Tuesday, May 28, 2013


It was a lot of things that escalated the hopes. That it was about Liberace. That it had Michael Douglas and Matt Damon in it. That Steven Soderbergh directed it. That it was announced to be his last project. And finally following all the fanfare when BEHIND THE CANDELABRA actually broke out onto the TV screens this week, the sparkling HBO movie plagued with predictability, was slightly disappointing as a package.  
The film was no doubt a celebration of the persona that Liberace was. You get an idea of the personal life that this enormous celebrity lead, his loves, his obsessions, his weaknesses and so on and so forth. But it all comes across as a tad too familiar. One had seen every part of it, one place or the other; the larger than life superstar, his assumption of a perpetual giver, celebrity seclusion, the grip that money has on the lives of especially the filthy rich and a wide spectrum of other glitz –n-glamour aspects including the horrors of plastic surgery, all done with panache (which wouldn’t have been difficult to somebody as style-obsessed as Academy Awar winning Soderbergh). But the fact that it’s all very tastefully executed doesn’t keep the film’s novelty afloat at any point. Not the good production design, not the commendable costumes and not the great make up manages to achieve it.
Besides everything else, BEHIND THE CANDELABRA, based on the book by the same name written by Scott Thorson, Liberace’s real life lover and live-in partner (played by Matt Damon) could boast of two stellar performances, that of Douglas as Liberace and Damon as his young lover dragged into the quagmire that their relationship turns out to be. Even though the chemistry between them were hugely lacking, the casting of these two talented men is undoubtedly the only thing new about the entire project. While Matt Damon made a departure from his trademark action image with the sensitive lover of Liberace, pushed to self-destructive limits of paranoia, Michael Douglas as the "flaming queen" is every bit convincing as the charismatic and perverse mentor who is responsible for the same. The impeccable impersonation of Liberace could easily be one of Douglas’ best on-screen portrayals to date. Rob Lowe in a slight supporting role also makes a mark.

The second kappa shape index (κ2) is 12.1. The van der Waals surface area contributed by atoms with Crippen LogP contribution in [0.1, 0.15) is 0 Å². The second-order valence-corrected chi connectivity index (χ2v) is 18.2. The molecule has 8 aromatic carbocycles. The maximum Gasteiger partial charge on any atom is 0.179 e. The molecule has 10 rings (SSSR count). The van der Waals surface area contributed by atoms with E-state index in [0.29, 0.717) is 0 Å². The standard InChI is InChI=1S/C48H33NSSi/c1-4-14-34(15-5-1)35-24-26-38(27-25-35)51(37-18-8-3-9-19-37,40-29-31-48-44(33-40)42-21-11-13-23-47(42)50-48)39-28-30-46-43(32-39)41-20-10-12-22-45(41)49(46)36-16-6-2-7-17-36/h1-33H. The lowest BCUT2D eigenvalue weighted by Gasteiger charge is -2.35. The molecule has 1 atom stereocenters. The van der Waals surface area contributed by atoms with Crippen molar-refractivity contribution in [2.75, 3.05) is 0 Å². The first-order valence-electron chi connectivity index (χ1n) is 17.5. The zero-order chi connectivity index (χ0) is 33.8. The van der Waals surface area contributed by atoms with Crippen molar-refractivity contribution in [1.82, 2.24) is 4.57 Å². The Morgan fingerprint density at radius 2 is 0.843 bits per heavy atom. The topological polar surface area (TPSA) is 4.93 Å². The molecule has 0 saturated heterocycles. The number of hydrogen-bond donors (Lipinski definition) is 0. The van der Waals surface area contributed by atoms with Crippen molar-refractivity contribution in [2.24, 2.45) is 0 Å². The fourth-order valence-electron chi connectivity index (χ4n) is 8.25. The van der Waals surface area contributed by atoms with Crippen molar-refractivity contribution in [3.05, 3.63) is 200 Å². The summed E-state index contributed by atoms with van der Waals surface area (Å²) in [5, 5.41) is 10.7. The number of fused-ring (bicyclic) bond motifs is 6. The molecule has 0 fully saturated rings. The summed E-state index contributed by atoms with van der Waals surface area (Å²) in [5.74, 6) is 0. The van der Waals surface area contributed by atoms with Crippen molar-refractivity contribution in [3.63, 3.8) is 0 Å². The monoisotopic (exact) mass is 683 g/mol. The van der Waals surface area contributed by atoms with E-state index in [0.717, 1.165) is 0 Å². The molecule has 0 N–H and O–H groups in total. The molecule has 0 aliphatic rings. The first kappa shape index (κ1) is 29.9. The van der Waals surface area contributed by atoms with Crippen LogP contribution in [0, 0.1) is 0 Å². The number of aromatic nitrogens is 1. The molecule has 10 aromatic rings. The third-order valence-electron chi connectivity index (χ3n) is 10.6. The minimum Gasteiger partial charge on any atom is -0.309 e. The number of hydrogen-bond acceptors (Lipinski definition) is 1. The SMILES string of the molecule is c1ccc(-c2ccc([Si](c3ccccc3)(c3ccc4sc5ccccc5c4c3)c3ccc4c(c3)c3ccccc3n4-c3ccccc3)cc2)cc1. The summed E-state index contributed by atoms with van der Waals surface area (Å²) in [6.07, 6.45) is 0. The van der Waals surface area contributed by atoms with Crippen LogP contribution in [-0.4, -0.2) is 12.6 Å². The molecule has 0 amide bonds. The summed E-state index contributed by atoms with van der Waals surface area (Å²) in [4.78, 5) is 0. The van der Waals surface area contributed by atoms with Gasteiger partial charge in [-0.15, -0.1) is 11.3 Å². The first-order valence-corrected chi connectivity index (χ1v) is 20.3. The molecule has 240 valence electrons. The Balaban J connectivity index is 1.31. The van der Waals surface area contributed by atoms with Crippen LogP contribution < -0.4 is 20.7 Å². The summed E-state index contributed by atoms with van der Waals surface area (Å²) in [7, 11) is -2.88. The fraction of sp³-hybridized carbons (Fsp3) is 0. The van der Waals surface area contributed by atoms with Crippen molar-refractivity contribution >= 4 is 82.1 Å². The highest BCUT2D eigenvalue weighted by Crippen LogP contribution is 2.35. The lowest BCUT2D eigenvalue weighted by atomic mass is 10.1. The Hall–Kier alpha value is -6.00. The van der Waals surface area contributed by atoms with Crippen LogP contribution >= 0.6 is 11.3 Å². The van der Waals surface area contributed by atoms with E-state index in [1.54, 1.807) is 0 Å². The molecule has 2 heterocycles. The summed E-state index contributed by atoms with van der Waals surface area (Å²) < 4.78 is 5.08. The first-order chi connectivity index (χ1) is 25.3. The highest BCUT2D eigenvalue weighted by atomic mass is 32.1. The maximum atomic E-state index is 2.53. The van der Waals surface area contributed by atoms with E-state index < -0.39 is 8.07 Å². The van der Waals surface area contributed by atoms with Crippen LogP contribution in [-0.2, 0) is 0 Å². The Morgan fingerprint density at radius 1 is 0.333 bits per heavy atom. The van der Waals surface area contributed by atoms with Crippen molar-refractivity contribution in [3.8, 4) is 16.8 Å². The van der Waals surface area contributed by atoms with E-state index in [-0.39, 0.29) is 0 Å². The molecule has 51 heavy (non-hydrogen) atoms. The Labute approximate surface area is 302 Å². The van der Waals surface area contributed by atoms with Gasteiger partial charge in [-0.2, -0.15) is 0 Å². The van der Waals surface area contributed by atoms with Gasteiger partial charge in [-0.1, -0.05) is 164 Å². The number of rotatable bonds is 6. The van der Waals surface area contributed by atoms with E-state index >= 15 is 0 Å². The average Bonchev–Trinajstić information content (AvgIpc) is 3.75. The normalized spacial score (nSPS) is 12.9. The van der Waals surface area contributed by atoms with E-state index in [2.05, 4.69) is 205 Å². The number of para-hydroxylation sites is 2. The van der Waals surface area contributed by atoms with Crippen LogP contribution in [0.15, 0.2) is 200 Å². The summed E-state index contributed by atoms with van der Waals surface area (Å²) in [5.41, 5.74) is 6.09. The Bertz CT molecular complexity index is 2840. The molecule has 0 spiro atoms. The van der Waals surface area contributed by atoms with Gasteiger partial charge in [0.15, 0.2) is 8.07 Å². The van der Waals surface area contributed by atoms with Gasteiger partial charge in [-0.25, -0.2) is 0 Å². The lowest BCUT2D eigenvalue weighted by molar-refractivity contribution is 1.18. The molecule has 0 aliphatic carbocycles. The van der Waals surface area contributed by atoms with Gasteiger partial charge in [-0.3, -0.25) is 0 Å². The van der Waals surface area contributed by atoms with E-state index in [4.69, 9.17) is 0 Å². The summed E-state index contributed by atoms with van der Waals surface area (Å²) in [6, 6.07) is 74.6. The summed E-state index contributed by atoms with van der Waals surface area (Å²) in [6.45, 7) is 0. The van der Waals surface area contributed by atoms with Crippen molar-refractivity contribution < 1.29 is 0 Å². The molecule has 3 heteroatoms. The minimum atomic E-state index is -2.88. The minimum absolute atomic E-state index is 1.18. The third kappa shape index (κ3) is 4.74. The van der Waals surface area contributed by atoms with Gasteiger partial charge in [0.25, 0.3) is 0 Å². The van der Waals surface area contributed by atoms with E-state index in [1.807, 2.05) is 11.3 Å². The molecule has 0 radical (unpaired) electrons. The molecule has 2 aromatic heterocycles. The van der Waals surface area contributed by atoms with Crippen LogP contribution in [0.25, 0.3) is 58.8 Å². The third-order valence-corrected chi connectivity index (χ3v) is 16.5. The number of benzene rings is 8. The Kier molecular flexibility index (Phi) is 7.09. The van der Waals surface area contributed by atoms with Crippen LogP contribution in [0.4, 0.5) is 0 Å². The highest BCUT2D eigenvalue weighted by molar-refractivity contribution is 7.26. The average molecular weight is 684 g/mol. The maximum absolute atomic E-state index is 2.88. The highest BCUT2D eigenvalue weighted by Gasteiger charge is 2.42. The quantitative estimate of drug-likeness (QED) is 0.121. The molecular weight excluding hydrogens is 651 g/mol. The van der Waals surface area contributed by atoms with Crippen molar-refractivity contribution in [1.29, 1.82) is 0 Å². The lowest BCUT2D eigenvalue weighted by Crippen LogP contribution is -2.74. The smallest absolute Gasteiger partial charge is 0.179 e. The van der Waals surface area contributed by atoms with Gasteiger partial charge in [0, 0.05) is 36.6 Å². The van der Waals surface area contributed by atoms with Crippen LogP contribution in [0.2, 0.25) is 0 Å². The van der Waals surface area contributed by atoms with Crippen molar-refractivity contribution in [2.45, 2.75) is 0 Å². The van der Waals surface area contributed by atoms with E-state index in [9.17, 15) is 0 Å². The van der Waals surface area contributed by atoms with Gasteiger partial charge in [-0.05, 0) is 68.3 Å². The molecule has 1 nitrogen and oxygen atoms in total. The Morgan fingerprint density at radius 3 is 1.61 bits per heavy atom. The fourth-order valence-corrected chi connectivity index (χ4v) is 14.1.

With predictability as the nemesis in a glaring shape, Soderbergh should probably stop pretending surprised already at the point that the film had no producers initially and it ended on TV first. The reason perhaps was not just the sexuality, as he still prefers to believe. It’s very upsetting when a well-made movie is not compelling enough. BEHIND THE CANDELABRA is certainly the one to watch if you are not crazy about the idea of what-will-happen-next. Was this the last one for real, Mr Soderbergh? 

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